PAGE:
By now, you are probably familiar with the bare facts of the case. This morning, at around 10am local time (5am GMT), militants wearing army uniforms stormed a school in Peshawar, a violence-wracked city in Pakistan’s north-west. They killed children and teachers, taking others hostage. At present, the death toll stands at 126. The majority of the dead are aged between 12 and 16. Scores more are injured, and according to spokespeople for the Tehreek-e-Taliban Pakistan (TTP), which carried out the attack, hundreds are being held hostage – although the numbers are not verified. The Pakistani army says it has killed six terrorists and is searching for more. The operation is still ongoing.
The Army Public School and Degree College teaches the children of military personnel as well as the children of civilians. The TTP says the attack is revenge for the Pakistani military’s current operation in the tribal areas of Pakistan; it claims it attacked a school “because the government is targeting our families and females”. Tens of thousands of people have been displaced since the military operation began in June. Operation Zarb-e-Azb (literally, “sharp strike”) aims to attack the power structure of the TTP and associated groups, and to clear out the militants’ safe haven once and for all. Since the start of the offensive, Pakistan has been waiting for the reprisal attacks that the group promised.
But even in the blood-soaked context of Pakistan – a country that has lost well over 40,000 innocents to terrorist attacks since 2001 – this morning’s incident in Peshawar is shocking. It is difficult to match the sheer horror and senselessness of the mass slaughter of children. Perhaps aware of the potential damage to its cause, the TTP has said that its gunmen have been instructed “not to kill minor children”; scant comfort for the families of the scores of older children who have already been murdered.
The attack is shocking, but it fits into a wider picture. Terrorism exists to create terror; the feeling that nowhere and nothing is safe, that the very fabric of daily life is under attack. Nowhere is that more evident in Pakistan, a country where health-workers and schoolchildren come under direct attack, where bomb attacks and kidnappings are so frequent that incidents with a low death toll barely make the news, and where public space has become a tense and uncertain terrain. Violence is the constant background music to life, and for the most part, people focus their energies on getting on with things, readjusting their routines – again – to guard against the latest threat. Fear becomes mundane, just another facet of daily life.
Occasionally, there are large-scale incidents, inventive in their brutality, that jolt this apparently unshockable nation. There was the shooting of Malala Yousafzai in 2012, the huge bomb attack on a Hazara Shia snooker hall in January 2013, a spate of assassinations of polio vaccinators that began in late 2012, the bombing of a church in Peshawar in September 2013. Each of these incidents prompts a period of national mourning, a public outpouring of grief, and the question: how much more can we take? There are condemnations from politicians and promises of action. (In this case, the prime minister Nawaz Sharif pledged to personally oversee the operation against the TTP: “These are my children and it is my loss”). And then, in the face of weak state institutions that lack the capacity to take control of the situation, and security forces that do not speak with one voice, very little actually changes. Gradually, as people focus their energies on coping and taking whatever steps they can to protect themselves, things return to business as usual – until the next big scale attack comes around and the country is left reeling and traumatised, again.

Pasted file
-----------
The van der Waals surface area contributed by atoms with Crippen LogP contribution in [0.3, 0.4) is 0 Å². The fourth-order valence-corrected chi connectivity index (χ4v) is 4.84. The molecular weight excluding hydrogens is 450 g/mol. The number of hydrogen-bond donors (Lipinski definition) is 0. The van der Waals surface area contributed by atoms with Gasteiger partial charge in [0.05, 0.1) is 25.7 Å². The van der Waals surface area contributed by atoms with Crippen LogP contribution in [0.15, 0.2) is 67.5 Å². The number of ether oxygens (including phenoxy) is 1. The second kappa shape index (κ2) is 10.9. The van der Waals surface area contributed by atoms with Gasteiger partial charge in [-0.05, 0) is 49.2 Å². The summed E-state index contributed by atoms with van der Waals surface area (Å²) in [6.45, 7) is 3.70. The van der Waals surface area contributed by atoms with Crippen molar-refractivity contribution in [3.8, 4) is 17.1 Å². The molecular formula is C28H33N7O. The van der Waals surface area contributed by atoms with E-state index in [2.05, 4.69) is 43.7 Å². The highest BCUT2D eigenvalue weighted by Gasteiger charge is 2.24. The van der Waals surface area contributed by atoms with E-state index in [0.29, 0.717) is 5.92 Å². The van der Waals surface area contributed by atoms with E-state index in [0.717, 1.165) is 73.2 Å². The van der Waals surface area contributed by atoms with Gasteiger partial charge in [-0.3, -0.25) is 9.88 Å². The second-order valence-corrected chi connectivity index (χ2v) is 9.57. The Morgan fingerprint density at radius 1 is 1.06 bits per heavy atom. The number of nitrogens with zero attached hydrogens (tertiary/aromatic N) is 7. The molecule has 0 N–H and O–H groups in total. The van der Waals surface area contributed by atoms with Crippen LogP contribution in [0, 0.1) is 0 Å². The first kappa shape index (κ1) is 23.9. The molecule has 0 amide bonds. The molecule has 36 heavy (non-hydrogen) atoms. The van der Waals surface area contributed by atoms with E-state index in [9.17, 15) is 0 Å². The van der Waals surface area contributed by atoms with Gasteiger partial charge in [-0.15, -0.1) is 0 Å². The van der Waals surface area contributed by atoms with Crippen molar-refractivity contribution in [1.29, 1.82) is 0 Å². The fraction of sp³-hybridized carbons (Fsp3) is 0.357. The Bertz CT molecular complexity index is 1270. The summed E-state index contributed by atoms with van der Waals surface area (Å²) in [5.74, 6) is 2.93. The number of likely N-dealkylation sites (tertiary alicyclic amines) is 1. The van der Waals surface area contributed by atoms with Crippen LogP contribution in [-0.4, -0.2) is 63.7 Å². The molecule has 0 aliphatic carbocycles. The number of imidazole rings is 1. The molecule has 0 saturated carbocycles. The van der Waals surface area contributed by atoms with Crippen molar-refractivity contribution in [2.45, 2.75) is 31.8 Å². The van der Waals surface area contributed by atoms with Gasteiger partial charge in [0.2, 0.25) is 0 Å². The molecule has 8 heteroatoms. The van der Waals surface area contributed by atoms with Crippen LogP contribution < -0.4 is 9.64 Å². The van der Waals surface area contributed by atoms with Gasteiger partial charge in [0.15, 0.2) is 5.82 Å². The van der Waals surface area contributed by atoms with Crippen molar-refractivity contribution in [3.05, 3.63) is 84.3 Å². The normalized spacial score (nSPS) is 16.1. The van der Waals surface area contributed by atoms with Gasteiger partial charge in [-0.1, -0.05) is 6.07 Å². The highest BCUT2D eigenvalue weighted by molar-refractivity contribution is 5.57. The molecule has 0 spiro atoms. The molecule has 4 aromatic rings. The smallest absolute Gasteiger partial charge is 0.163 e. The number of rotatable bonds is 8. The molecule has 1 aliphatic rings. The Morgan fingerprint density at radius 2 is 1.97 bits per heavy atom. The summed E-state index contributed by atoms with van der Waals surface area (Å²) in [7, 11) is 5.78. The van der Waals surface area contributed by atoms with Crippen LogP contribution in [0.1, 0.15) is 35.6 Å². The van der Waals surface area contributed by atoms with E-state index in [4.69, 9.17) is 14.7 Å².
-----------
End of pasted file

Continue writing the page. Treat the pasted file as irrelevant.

The question now is whether this incident will actually change anything. There is a chance that the sheer brutality of the event will answer some of the internal political debates about how best to tackle the terrorist threat. As recently as spring, the Pakistani government was pursuing talks with the Taliban, even as violent attacks across the country surged. Many in the mainstream political right wing still agitate for appeasement and negotiations rather than a military operation. And amongst the wider population, there is a fault-line of people who explicitly or tacitly support the actions of the TTP and associated groups, even as they suffer the effects of this campaign of terror. Some commentators have suggested that the sheer brutality of this assault will undermine the arguments of those who would like to see negotiations with the TTP, and will perhaps reduce that element of support amongst the wider populace. The group is seeking the destruction of the Pakistani state as its minimum, and speaks only the language of violence. That is no starting point for a meaningful settlement.
The Pakistani government has announced three days of national mourning. In Peshawar, the process of grieving is only just beginning. The city, located in the restive province of Khyber Pakhtunkwa and is situated not far from the militant-plagued tribal areas and the border with Afghanistan, is well used to terrorist attacks, but this incident surpasses the day-to-day violence it has become accustomed to. The horror is crystallised in the fact that local media has reported that the city is running low on coffins.
Culpability for the attack is with the TTP, but also with the authority figures who have given these groups the space to flourish and grow. As Peshawar prepares to bury its dead children, who will stop more from meeting the same fate?